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February 12, 2007

Monday morning madness

Someone should have told the New York Times that this idiot is neither scientist nor newsworthy. (So why am I bothering with this one? Good question.)

There is nothing much unusual about the 197-page dissertation Marcus R. Ross submitted in December to complete his doctoral degree in geosciences here at the University of Rhode Island.
His subject was the abundance and spread of mosasaurs, marine reptiles that, as he wrote, vanished at the end of the Cretaceous era about 65 million years ago. The work is “impeccable,” said David E. Fastovsky, a paleontologist and professor of geosciences at the university who was Dr. Ross’s dissertation adviser. “He was working within a strictly scientific framework, a conventional scientific framework.”
But Dr. Ross is hardly a conventional paleontologist. He is a “young earth creationist” — he believes that the Bible is a literally true account of the creation of the universe, and that the earth is at most 10,000 years old.
For him, Dr. Ross said, the methods and theories of paleontology are one “paradigm” for studying the past, and Scripture is another. In the paleontological paradigm, he said, the dates in his dissertation are entirely appropriate. The fact that as a young earth creationist he has a different view just means, he said, “that I am separating the different paradigms.”
He likened his situation to that of a socialist studying economics in a department with a supply-side bent. “People hold all sorts of opinions different from the department in which they graduate,” he said. “What’s that to anybody else?”

Intellectual dishonesty—accept no substitute.

In a telephone interview, Dr. Ross said his goal in studying at secular institutions “was to acquire the training that would make me a good paleontologist, regardless of which paradigm I was using.”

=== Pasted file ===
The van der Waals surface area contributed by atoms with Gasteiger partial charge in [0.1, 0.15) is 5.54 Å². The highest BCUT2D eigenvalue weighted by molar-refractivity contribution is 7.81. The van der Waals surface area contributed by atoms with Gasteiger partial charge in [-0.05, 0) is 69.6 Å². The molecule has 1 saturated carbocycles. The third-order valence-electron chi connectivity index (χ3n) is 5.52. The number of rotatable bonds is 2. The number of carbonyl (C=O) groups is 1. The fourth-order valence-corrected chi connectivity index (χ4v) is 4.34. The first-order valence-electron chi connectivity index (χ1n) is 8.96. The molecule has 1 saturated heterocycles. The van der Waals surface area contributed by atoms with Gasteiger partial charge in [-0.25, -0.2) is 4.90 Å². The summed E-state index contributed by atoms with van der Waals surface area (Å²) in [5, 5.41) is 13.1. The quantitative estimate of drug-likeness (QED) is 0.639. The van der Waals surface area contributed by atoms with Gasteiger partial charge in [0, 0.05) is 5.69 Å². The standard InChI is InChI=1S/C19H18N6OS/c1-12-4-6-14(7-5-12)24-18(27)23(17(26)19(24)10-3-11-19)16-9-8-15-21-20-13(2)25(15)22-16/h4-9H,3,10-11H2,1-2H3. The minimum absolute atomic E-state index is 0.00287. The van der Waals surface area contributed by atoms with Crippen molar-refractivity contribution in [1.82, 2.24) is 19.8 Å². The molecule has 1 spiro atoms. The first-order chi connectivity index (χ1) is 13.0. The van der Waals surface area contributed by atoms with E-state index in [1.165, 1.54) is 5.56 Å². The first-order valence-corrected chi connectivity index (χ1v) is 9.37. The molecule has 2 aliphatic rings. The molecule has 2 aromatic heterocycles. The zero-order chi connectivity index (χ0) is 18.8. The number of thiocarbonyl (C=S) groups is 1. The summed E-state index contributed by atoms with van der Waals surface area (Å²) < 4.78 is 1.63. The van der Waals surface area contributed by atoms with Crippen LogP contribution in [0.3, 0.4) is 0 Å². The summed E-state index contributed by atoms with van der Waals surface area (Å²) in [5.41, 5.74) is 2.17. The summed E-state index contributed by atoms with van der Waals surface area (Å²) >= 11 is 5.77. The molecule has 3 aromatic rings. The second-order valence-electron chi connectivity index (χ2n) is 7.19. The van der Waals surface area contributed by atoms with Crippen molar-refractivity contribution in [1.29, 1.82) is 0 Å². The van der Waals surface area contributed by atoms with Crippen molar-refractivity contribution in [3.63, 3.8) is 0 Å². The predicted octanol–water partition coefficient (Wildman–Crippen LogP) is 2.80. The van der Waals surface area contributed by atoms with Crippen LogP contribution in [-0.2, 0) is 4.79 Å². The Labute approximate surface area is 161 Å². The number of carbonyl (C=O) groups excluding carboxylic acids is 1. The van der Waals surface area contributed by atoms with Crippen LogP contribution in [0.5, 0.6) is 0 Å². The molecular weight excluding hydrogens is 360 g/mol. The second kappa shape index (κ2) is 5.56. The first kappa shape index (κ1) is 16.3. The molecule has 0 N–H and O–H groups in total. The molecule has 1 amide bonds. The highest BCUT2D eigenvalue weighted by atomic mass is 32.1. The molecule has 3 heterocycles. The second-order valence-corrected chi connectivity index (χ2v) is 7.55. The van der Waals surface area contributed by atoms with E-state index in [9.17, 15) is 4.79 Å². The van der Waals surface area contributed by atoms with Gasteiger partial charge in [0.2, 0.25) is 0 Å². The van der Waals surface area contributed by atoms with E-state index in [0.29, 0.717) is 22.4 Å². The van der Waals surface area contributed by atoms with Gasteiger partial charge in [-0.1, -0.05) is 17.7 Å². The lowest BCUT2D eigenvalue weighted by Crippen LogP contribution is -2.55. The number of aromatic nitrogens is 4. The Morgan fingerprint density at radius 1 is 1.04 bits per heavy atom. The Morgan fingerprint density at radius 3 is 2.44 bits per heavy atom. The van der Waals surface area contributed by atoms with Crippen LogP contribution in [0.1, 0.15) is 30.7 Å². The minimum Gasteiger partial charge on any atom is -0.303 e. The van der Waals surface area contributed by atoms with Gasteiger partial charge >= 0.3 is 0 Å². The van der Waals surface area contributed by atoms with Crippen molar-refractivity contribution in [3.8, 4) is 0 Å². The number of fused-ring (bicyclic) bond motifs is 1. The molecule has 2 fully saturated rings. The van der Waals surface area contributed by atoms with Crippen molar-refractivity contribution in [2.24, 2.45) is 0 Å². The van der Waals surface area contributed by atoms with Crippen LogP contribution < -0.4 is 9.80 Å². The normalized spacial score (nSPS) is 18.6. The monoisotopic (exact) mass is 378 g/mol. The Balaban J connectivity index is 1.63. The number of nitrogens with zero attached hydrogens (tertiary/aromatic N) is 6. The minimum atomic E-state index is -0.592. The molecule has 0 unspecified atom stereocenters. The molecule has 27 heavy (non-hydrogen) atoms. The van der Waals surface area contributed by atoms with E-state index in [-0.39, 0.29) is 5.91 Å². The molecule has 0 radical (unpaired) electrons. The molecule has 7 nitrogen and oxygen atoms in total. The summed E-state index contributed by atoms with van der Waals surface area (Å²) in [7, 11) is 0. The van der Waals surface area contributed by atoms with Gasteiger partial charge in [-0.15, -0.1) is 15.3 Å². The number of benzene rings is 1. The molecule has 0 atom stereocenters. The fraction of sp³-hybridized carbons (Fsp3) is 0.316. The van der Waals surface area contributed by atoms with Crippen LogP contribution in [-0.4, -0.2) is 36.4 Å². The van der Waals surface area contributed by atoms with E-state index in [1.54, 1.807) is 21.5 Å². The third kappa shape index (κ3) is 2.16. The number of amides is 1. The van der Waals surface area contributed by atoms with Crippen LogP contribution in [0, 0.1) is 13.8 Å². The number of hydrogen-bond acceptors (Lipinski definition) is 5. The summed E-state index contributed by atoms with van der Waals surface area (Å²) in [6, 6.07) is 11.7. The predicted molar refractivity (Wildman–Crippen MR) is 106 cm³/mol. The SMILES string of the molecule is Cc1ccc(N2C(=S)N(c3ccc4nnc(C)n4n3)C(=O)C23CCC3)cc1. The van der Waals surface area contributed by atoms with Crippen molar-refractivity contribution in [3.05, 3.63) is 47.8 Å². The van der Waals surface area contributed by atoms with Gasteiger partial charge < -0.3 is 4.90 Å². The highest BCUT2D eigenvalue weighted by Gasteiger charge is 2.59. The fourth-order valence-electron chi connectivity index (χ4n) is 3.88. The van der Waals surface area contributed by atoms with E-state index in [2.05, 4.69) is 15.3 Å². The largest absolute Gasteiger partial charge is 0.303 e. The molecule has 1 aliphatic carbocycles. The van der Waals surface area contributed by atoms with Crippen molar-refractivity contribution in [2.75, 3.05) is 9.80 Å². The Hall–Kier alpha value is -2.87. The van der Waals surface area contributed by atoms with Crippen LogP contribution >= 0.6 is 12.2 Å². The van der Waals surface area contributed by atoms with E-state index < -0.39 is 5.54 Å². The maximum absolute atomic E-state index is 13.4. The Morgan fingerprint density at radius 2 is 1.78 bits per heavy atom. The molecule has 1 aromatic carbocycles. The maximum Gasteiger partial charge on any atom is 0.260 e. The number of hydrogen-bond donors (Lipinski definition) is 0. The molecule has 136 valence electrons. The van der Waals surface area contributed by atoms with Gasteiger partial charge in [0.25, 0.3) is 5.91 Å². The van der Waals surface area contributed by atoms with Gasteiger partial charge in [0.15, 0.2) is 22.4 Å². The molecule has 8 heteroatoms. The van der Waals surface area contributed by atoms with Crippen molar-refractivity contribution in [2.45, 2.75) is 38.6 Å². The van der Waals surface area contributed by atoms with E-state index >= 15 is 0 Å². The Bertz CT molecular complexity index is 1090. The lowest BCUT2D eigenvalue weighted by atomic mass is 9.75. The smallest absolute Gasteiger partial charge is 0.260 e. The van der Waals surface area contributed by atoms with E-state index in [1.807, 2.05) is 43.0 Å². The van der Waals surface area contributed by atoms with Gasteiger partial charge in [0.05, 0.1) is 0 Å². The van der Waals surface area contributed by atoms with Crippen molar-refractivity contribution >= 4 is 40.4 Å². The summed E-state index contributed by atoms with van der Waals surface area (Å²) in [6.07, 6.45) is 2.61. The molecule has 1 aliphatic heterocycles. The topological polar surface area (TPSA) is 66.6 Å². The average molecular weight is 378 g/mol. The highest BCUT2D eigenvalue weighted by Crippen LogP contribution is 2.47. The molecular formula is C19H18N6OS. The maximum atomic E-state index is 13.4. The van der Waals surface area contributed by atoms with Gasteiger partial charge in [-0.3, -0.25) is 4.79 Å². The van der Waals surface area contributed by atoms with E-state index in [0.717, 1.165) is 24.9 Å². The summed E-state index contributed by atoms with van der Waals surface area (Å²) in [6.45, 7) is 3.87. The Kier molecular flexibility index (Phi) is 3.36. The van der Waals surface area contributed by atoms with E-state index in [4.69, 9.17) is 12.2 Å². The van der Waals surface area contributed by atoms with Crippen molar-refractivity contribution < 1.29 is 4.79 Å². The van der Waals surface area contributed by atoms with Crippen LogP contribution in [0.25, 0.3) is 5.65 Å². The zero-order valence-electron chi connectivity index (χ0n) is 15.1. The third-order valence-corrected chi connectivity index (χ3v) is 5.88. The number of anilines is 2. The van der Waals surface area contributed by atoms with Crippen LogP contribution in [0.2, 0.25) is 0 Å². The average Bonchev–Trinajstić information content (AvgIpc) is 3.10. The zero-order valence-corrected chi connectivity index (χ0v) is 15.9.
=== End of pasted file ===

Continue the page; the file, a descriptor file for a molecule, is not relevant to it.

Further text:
Today he teaches earth science at Liberty University, the conservative Christian institution founded by the Rev. Jerry Falwell where, Dr. Ross said, he uses a conventional scientific text.
“We also discuss the intersection of those sorts of ideas with Christianity,” he said. “I don’t require my students to say or write their assent to one idea or another any more than I was required.”
But he has also written and spoken on scientific subjects, and with a creationist bent. While still a graduate student, he appeared on a DVD arguing that intelligent design, an ideological cousin of creationism, is a better explanation than evolution for the Cambrian explosion, a rapid diversification of animal life that occurred about 500 million years ago.
Online information about the DVD identifies Dr. Ross as “pursuing a Ph.D. in geosciences” at the University of Rhode Island. It is this use of a secular credential to support creationist views that worries many scientists.
Eugenie C. Scott, executive director of the National Center for Science Education, a private group on the front line of the battle for the teaching of evolution, said fundamentalists who capitalized on secular credentials “to miseducate the public” were doing a disservice.
Michael L. Dini, a professor of biology education at Texas Tech University, goes even further. In 2003, he was threatened with a federal investigation when students complained that he would not write letters of recommendation for graduate study for anyone who would not offer “a scientific answer” to questions about how the human species originated.
Nothing came of it, Dr. Dini said in an interview, adding, “Scientists do not base their acceptance or rejection of theories on religion, and someone who does should not be able to become a scientist.”
… Dr. Scott, a former professor of physical anthropology at the University of Colorado, said in an interview that graduate admissions committees were entitled to consider the difficulties that would arise from admitting a doctoral candidate with views “so at variance with what we consider standard science.” She said such students “would require so much remedial instruction it would not be worth my time.”
That is not religious discrimination, she added, it is discrimination “on the basis of science.”

Let’s leave it there. (The Times doesn’t: it wastes almost 1,800 words on a topic that, anywhere but the U.S. and Turkey, would have been dismissed in a paragraph.)

Posted by Stephen at 12:36 AM in Education | Evolution | Religion + cults | Permalink | TrackBack (0)

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